Great Lakes grain exports returning to normal

As drought took the Mississippi River down to historic record lows and affected the Ohio River this harvest season, United States grain export numbers in the Great Lakes experienced a bump.

On Oct. 18, the Great Lakes Seaway Partnership reported U.S. grain shipments through the St. Lawrence Seaway system through September stood at 689,000 metric tons—an increase of 41.24% over the same period in 2021.

“September’s tonnage report re-affirms that the Great Lakes St. Lawrence Seaway System is a reliable shipping corridor enabling U.S. growers and producers to feed the world,” said Jeff Scharf, acting deputy administrator, Great Lakes St. Lawrence Seaway Development Corporation. “With a busy few months remaining in the 2022 season, we’re confident that our Great Lakes ports are ready to finish the year strong.” estimated that U.S. Great Lakes ports traded with at least 15 countries during September, compared to 23 in August, and said “the numbers show that the Seaway system continues to provide a reliable global shipping route for agricultural products.”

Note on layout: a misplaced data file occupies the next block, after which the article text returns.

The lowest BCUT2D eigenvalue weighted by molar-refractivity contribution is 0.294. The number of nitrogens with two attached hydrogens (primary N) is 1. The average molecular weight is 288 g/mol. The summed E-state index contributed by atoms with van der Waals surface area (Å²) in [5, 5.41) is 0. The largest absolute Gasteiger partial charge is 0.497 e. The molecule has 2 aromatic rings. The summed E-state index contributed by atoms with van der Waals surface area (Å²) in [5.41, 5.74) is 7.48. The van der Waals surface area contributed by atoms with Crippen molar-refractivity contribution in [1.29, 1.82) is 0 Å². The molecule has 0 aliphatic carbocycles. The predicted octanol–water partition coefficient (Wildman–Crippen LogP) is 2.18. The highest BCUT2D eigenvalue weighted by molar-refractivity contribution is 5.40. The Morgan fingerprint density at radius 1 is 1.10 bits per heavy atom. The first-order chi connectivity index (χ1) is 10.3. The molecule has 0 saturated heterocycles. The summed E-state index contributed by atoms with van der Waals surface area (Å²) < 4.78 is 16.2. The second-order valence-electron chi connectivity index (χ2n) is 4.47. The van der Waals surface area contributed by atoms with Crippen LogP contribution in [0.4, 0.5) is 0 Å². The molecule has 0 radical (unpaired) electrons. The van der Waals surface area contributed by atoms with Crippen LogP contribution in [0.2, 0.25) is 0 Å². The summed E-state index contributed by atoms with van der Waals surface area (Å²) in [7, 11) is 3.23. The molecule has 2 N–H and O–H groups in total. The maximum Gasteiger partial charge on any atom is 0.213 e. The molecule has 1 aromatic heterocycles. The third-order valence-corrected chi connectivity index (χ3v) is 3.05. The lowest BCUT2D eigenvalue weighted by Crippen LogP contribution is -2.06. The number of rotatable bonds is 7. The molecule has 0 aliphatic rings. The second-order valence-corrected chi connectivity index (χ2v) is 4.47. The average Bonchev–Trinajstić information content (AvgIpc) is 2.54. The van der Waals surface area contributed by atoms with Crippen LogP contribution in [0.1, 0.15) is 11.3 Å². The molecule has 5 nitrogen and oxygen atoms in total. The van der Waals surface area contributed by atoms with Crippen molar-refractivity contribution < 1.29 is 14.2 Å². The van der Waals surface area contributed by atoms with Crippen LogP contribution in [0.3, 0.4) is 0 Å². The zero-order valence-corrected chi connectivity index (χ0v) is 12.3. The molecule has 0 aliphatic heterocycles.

Return to normalcy

According to Steve Fisher, executive director of the American Great Lakes Ports Association, the improved grain export numbers reflect a return to normalcy rather than any permanent change in trade flows.

“Last year, the Great Lakes draw area for export grain had a bad harvest. This year, we are seeing grain export numbers return to a more normal level,” he told Great Lakes Seaway Review. By last September, the U.S. had moved 488,000 tons of grain through the Seaway; this year at the same time it’s 689,000.

To put those numbers in context, though, Fisher points out that Canada sent 4.24 million tons of grain through the Seaway this year, compared to 5.32 million last September year-to-date.

Potash numbers

The numbers that interest him more are the potash export numbers from Canada. “Potash is way up as an export out of the Lakes,” he said—by 261%. “Something is drawing potash through the system, and while this is speculation, it’s hard not to conclude that it has something to do with the situation in Russia and Ukraine.”

Canada is the world’s largest producer and exporter of potash, with reserves of 1.1 billion tons and annual exports of 14 million tons. But Russia and Russian ally Belarus are the world’s second and third-largest exporters, controlling 40% of the world supply together. Russia is the world’s top fertilizer exporter overall. The U.S. and European Union have imposed economic sanctions on both Belarus and Russia that could hamper their potash exports

David Murray can be reached at [email protected].